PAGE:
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Date: 2020-08-15 Page is: DBtxt001.php txt00000699

The 2005 Election

Somaliland: Interview with Mark Bradbury who observed the Somaliland election.

This article was written in 2005 ... and remains very relevant. It is rarely reported in the mainstream press that Somaliland has been quite peaceful for many years. Somaliland has broken away from Somalia which has remained in deep dysfunction for years, caused in some measure by the international community and their support for people in Somalia who seem not to represent the interests of the local people ... and eventually a catastrophic famine.
Peter Burgess

Tr-Ac-Net Development Dialog
Pulling together a lot of threads in the relief and development space


SOMALIA: Interview with Mark Bradbury, Somaliland poll observer

Subj: SOMALIA: Interview with Mark Bradbury, Somaliland poll observer
Date: 10/10/2005 9:40:52 AM Eastern Daylight Time

SOMALIA: Interview with Mark Bradbury, Somaliland poll observer
[This report does not necessarily reflect the views of the United Nations]

HARGEYSA, 10 October (IRIN) - Mark Bradbury, a social analyst whose speciality is the Horn of Africa, was one of the observers who monitored parliamentary elections in the self-declared republic of Somaliland on 29 September.

Somaliland broke away from the rest of Somalia following the collapse of the administration headed by Muhammad Siyad Barre in 1991. The territory is, however, not recognised internationally as a separate state.

Bradbury spoke to IRIN on 4 October about the elections. Below are excerpts from the interview:

Question: What are your views on the legislative electoral process?

Answer: In general I think the elections have been reasonably free, fair - there have not been major incidents that indicate the result will fall short of portraying the voters' will.

Q: Due to the dispute between Puntland and Somaliland over the control of the border region of Sool and Sanaag and the volatile situation in some areas, some people failed to vote. To what extent will this affect the outcome?

A: This was not the only election in which a large number of people in Sool and Sanaag did not vote. There was no great participation in the district (municipal) and the presidential election. There was a pragmatic decision taken by the electoral commission here not to hold elections in certain parts of those regions because of the threat of violence, which would have disrupted the polls generally.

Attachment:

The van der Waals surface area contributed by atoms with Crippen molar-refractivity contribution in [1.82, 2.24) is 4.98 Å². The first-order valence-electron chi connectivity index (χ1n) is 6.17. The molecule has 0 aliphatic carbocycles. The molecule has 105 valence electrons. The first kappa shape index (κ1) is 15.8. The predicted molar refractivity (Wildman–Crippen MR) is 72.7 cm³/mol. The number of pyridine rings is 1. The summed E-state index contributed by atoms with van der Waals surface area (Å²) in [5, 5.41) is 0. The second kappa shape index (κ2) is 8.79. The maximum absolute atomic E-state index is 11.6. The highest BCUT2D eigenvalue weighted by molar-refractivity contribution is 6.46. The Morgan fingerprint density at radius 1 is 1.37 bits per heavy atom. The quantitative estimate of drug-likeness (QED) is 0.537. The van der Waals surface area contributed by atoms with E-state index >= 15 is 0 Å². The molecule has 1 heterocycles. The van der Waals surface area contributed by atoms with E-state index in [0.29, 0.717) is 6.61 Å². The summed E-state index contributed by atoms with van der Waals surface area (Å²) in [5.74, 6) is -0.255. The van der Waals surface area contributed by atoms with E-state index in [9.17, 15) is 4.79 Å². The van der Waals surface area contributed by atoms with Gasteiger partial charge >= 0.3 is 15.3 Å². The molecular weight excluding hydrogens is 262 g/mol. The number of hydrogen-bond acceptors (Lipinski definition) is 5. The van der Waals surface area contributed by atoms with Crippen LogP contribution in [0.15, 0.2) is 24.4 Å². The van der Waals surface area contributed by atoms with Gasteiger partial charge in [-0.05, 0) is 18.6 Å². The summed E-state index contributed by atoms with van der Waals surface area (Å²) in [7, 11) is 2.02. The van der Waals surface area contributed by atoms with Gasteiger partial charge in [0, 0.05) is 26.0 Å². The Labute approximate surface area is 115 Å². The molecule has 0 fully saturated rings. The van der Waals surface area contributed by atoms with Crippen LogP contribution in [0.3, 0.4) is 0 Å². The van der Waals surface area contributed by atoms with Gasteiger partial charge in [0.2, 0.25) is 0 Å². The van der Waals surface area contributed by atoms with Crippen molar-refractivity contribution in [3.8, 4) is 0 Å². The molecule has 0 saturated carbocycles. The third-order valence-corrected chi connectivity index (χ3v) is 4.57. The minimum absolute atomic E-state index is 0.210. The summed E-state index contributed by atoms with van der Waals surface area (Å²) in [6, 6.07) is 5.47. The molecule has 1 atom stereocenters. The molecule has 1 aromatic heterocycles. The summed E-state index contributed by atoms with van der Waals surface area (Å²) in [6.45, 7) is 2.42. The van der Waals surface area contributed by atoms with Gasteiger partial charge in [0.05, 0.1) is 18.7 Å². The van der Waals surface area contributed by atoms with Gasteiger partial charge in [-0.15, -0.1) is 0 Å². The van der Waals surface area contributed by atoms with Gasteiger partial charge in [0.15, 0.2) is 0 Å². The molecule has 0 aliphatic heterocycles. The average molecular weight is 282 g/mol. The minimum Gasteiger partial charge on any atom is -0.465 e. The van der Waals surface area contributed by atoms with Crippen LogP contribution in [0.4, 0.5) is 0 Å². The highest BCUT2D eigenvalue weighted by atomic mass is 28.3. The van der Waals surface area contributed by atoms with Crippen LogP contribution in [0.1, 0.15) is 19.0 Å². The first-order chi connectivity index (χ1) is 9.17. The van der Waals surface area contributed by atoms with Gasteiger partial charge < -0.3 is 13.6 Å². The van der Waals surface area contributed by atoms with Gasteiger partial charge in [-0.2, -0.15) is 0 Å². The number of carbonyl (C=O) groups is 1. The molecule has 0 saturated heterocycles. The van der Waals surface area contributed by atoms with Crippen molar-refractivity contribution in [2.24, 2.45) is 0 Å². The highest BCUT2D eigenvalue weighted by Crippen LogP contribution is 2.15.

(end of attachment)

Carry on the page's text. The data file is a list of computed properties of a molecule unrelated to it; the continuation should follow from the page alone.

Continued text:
So I think one can say on the one hand both Somaliland and Puntland have been very disciplined in the way they dealt with the elections. There haven't been any provocative moves, so it is a credit to both sides that no violence happened during the election day.

In terms of representation from those regions, there is a possibility that those regions will be less represented in the coming parliament than they were in the previous parliament. There is a possibility that people from these regions will feel more alienated as a consequence of lack of participation in the election.

Q: The electoral commission announced that the overall election results would be announced after two weeks. Can that delay lead to suspicion among voters and candidate?

A: Well I think [the commission] said it would take time for the overall results to come in. I think they anticipate having most of the results within four or five days and the final verdict, which would have to be announced by the Supreme Court, would take a couple of weeks.

Q: Is [the commission] competent enough to address election complaints and carry out independent investigations?

A: According to my experience in the previous two elections, they are competent and largely respected in the role. Although of course, they come under a lot of pressure from parties and their constituents. In the past they have proved that they are capable of negotiating their independence and of course the election monitoring board supports them in this role to some extent.

Q: Women were the majority of the voters during the legislative polls, but there were only seven women candidates out of 246. What does that say about democracy in Somaliland?

A: On the positive side it means that women are able to exercise their democratic rights. It is a step forward from the situation before, when men were nominated to the previous parliament on the basis of clan systems in which women virtually had no say at all.

The fact now is that they are able to exercise their democratic right. However, it is a disappointment that most people would recognise that parties were unable to forward more female candidates. The likelihood of female candidates being elected in the next parliament will be very slim. If that is the case, the issues they wanted to address through an institution like parliament would become harder to tackle.

Q: The shortcomings pinpointed by the observers during the election included attempts at double voting. Do you see registration of voters as a prerequisite for voting?

A: There has been recognition in Somaliland among sections of society, political parties included, that at some point there has to be some kind of registration of voters. But having said that - it's not unheard of that countries have elections without that [voters' registers]. Clearly, I have noticed there is a desire to see that happen here; they haven't found a way to do that yet. [ENDS]

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Copyright (c) UN Office for the Coordination of Humanitarian Affairs 2005

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